• a great way to travel with a poster, try getting it printed on fabric! easy to travel with (poster session takeaway - she used SpoonFlowers :)(
  • Also the conference organizers offered this cool Learning Forward session to wrap up the conference; choose a general topic and room, and attendees gather to discuss what they learned, found interesting, other ideas,  etc. A great way to starting applying what you learned and connect with others before you get back home to work and think to yourself "hmmm what did I learn there...?"!

Keynote Steven Bell (handout) was the most interesting to me, though he gave a lot of info + ideas in a short amount of time: 
  • " Alt-higher ed " --(article on it)  idea of how it's changing with online learning via MOOC like situations. Higher ed expensive, huge student debt, lots can be learned on your own online. Predictions of students going for a few years only enough to get some sort of a job (like an AA degree) but then use moocs for the key learning you need, at multiple institution,  3-7 years, non linear and unpredictable. Also companies are rising up to help train students in real world needs of employers by adding value to higher ed. Ex- Koru is a bootcamp for college grads from liberal arts institutions to learn key skills has already signed agreements w 13 institutions to get their grads into this bootcamp post graduation (costs extra though)
  • Virtual Gate Opening --  Next he talked about changing the online user experience. Focus on people not content as we are not gate keepers. One great example was the Enterprise Rental Car recent commercials  - "We all have the power to make it right" -  they redesigned their customer service instead of focusing on cars to people, as they discovered dealing w/ people's problems is always the biggest issue and provide s best customer service. They went from bottom in rental car company customer service to almost the top in 2 years. Can we do this in libraries?  Another example is the  Seattle  Pikes Fish Market. Joseph Michelli is the visionary behind this change from the fish market going under to where it is today. Called a "Way we serve statement" or an  "experiential brand statement" NOT marketing but empowering statement and way of changing behaviors. (For Pikes is was "treat people as if they are world famous")  Should be an easy to remember phrase that employees live not a marketing gimmick/mission statement. Michelli has a Way We Serve development tool you can use in your library! (pdf)    Check out the book - The new Gold Standard, about the Ritz Carleton hotels experience to a amazing customer service motel. Their service credo "we pledge to provide the finest personal service and facilities for our guest" w/ steps of service -  intro self, make eye contact, ask if you met their need. Why this is so impt- everyone is responsible and can't push it off on someone else! Also check out the Zappos Experience for a more online UX. Lots to read!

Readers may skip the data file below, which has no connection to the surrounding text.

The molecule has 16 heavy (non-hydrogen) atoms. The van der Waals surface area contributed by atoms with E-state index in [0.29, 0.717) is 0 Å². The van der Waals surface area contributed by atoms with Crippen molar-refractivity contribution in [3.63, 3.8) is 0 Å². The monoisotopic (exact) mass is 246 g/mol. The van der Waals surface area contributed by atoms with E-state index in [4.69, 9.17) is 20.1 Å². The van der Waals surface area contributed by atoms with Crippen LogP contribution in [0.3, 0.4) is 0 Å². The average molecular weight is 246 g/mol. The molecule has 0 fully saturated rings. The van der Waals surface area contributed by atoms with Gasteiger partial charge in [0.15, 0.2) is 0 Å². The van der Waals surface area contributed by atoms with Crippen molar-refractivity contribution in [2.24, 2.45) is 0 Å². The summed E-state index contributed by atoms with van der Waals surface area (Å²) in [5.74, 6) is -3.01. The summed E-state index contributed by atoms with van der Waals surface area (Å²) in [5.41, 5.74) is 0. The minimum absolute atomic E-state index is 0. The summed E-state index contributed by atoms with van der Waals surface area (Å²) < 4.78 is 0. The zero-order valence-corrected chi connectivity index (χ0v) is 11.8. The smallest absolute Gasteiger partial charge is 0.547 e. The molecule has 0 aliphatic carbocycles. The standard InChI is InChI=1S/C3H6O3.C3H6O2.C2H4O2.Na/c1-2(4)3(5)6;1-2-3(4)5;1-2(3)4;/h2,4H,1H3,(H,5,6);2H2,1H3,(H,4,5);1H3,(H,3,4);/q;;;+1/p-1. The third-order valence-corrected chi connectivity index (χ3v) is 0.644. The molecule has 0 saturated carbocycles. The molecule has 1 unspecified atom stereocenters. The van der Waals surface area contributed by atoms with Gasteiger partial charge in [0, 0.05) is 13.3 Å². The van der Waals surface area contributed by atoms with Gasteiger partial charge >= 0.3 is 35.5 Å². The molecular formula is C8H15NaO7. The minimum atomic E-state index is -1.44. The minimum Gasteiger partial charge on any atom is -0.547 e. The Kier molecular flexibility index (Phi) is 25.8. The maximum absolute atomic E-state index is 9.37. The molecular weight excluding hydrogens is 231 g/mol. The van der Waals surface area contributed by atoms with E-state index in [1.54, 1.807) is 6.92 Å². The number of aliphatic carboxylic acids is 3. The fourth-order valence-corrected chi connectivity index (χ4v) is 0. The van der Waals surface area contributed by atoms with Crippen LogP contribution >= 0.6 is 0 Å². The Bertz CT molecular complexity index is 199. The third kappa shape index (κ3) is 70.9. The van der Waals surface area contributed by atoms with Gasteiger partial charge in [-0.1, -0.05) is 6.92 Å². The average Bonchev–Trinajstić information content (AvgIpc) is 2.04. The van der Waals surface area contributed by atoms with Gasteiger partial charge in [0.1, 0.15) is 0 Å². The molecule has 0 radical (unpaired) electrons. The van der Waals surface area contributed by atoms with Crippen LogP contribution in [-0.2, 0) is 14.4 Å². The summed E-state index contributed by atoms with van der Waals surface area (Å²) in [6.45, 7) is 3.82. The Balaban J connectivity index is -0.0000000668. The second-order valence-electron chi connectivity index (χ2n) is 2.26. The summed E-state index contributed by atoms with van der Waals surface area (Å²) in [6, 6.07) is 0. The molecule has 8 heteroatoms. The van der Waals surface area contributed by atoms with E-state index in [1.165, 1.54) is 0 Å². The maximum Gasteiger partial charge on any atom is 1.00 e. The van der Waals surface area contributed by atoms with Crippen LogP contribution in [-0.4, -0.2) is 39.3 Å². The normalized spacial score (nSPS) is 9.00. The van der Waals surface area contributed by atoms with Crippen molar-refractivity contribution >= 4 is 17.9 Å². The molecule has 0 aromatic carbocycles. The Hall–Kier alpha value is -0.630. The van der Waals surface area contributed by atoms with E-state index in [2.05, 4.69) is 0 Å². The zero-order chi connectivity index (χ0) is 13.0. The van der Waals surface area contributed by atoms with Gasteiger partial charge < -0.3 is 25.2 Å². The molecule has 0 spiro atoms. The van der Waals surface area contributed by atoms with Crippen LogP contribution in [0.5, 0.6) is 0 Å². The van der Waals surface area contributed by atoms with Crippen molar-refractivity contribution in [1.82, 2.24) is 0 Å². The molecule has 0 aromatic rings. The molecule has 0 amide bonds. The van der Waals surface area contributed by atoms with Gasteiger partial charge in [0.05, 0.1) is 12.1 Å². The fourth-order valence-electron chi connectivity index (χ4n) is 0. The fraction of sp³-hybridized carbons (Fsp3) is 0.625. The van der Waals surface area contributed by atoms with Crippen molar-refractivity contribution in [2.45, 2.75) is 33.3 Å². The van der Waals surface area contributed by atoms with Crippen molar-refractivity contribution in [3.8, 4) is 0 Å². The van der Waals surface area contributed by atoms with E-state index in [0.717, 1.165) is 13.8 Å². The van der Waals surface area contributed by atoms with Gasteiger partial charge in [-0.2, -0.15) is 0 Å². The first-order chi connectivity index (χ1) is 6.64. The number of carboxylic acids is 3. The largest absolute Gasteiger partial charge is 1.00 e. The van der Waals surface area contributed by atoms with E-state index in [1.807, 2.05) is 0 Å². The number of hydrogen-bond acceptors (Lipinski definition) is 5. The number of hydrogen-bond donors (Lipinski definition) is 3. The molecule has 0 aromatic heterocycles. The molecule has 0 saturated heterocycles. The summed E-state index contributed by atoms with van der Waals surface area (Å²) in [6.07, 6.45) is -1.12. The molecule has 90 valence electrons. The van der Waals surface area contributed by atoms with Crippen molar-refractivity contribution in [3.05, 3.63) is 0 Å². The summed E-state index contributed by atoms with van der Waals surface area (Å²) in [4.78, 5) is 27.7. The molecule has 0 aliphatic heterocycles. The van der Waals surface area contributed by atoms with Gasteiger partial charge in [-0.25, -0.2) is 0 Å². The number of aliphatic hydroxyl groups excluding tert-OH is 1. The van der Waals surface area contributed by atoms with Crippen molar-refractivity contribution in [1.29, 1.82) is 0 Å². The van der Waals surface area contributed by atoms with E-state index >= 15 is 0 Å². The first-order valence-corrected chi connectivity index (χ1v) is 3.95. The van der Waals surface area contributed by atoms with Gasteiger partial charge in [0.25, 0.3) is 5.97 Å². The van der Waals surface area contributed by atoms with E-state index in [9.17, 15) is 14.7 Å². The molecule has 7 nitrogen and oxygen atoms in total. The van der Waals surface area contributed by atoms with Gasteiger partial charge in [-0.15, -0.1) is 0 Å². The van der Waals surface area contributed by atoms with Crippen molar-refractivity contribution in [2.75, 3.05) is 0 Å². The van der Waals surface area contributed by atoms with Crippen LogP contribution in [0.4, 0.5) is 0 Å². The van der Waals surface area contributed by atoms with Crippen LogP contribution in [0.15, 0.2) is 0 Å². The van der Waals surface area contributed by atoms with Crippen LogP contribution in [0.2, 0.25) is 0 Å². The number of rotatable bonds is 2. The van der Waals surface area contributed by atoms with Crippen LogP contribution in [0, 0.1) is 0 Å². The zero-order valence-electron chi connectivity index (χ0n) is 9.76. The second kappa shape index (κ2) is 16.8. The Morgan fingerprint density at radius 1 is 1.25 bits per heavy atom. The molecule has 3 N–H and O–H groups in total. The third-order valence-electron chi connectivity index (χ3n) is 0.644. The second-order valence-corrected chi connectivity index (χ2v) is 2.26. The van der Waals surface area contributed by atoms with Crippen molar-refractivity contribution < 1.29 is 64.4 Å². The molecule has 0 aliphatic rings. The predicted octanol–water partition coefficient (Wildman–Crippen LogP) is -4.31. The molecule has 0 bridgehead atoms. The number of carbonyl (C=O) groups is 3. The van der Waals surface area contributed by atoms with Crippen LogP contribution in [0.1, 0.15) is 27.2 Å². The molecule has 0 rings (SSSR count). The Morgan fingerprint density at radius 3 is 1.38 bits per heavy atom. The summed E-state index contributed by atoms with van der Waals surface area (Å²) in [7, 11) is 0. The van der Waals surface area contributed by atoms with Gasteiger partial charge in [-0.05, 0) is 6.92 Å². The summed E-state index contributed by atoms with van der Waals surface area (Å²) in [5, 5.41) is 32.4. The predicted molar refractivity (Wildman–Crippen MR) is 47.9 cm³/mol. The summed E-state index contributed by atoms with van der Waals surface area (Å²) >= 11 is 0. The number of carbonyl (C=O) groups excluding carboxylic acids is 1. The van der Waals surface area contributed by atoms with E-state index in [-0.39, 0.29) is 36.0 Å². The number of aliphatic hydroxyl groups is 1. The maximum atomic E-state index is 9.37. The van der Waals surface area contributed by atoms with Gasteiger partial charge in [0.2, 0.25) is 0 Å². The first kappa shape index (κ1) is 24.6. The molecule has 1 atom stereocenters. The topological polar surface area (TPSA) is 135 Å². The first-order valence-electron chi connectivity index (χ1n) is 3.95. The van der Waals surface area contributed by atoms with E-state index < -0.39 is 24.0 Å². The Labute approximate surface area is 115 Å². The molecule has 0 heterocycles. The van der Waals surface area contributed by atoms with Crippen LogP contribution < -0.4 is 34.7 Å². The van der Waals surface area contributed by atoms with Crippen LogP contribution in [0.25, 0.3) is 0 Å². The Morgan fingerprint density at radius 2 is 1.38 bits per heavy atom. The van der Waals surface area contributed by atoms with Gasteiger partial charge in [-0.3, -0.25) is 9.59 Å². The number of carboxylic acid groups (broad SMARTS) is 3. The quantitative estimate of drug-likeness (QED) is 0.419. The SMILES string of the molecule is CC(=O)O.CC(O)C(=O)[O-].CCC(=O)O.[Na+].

• Customer journey mapping -- To change the experience, need to study the customers journey, map it out and find a better process. Carneige in Pittsburgh did this design process they mapped every customers potential journey.  Do this as a staff, virtual journey mapping,  even small processes such as ereserves, what are all the step for a customer and how many different processes are there!
  • 5 C's of distance library UX
    • Convenient - must be easy for them
    • Consistent  - things similar online so students can find what they need every time
    • Competent  - have everyone everywhere be ready to help in all areas
    • Connected - harder area to reach to make them feel connected
    • Community - this is the hardest!

photo courtesy of Tina Adams
Lastly my panel presentation -  Librarians as partners: Strategies for systematically embedding in online course development -  seemed like a positive learning experience for people too. Our goal was to tell our stories from three different libraries at various stages of embedding in online course development process  - one at early stages, one embedding in faculty environment, and one in a fully online program, fully integrated. My part was discussing how I collaborated and partnered with FTLC to create Power Up - a bootcamp for faculty development of online courses.  Surprisingly one of the popular takeaways from our last poll everywhere poll "what did you learn today that you can apply at your library" indicated most people gleaned Jenn's idea of spreadsheet of elearning objects for maintenance timetable. Actually all three of us do this sort of maintained and perhaps indicates a great idea for future presentation on how build a scalable, sustainable manageable elearning repository.